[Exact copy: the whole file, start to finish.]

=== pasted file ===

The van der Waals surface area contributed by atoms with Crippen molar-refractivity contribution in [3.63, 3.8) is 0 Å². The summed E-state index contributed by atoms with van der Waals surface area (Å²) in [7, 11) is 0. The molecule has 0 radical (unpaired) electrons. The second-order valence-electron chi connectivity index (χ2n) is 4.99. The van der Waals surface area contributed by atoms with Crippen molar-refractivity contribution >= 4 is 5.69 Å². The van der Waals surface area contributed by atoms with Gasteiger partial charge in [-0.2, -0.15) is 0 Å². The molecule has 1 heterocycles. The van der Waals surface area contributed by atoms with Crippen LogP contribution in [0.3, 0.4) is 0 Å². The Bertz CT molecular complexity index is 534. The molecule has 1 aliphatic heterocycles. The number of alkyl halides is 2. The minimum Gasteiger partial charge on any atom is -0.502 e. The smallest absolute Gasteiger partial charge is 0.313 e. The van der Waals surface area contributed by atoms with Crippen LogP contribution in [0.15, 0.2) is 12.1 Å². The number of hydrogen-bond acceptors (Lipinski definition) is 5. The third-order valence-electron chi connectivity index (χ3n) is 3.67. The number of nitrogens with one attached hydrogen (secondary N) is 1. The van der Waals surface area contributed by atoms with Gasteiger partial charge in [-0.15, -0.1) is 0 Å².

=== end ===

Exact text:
The van der Waals surface area contributed by atoms with Crippen molar-refractivity contribution in [3.63, 3.8) is 0 Å². The summed E-state index contributed by atoms with van der Waals surface area (Å²) in [7, 11) is 0. The molecule has 0 radical (unpaired) electrons. The second-order valence-electron chi connectivity index (χ2n) is 4.99. The van der Waals surface area contributed by atoms with Crippen molar-refractivity contribution >= 4 is 5.69 Å². The van der Waals surface area contributed by atoms with Gasteiger partial charge in [-0.2, -0.15) is 0 Å². The molecule has 1 heterocycles. The van der Waals surface area contributed by atoms with Crippen LogP contribution in [0.3, 0.4) is 0 Å². The Bertz CT molecular complexity index is 534. The molecule has 1 aliphatic heterocycles. The number of alkyl halides is 2. The minimum Gasteiger partial charge on any atom is -0.502 e. The smallest absolute Gasteiger partial charge is 0.313 e. The van der Waals surface area contributed by atoms with Crippen LogP contribution in [0.15, 0.2) is 12.1 Å². The number of hydrogen-bond acceptors (Lipinski definition) is 5. The third-order valence-electron chi connectivity index (χ3n) is 3.67. The number of nitrogens with one attached hydrogen (secondary N) is 1. The van der Waals surface area contributed by atoms with Gasteiger partial charge in [-0.15, -0.1) is 0 Å².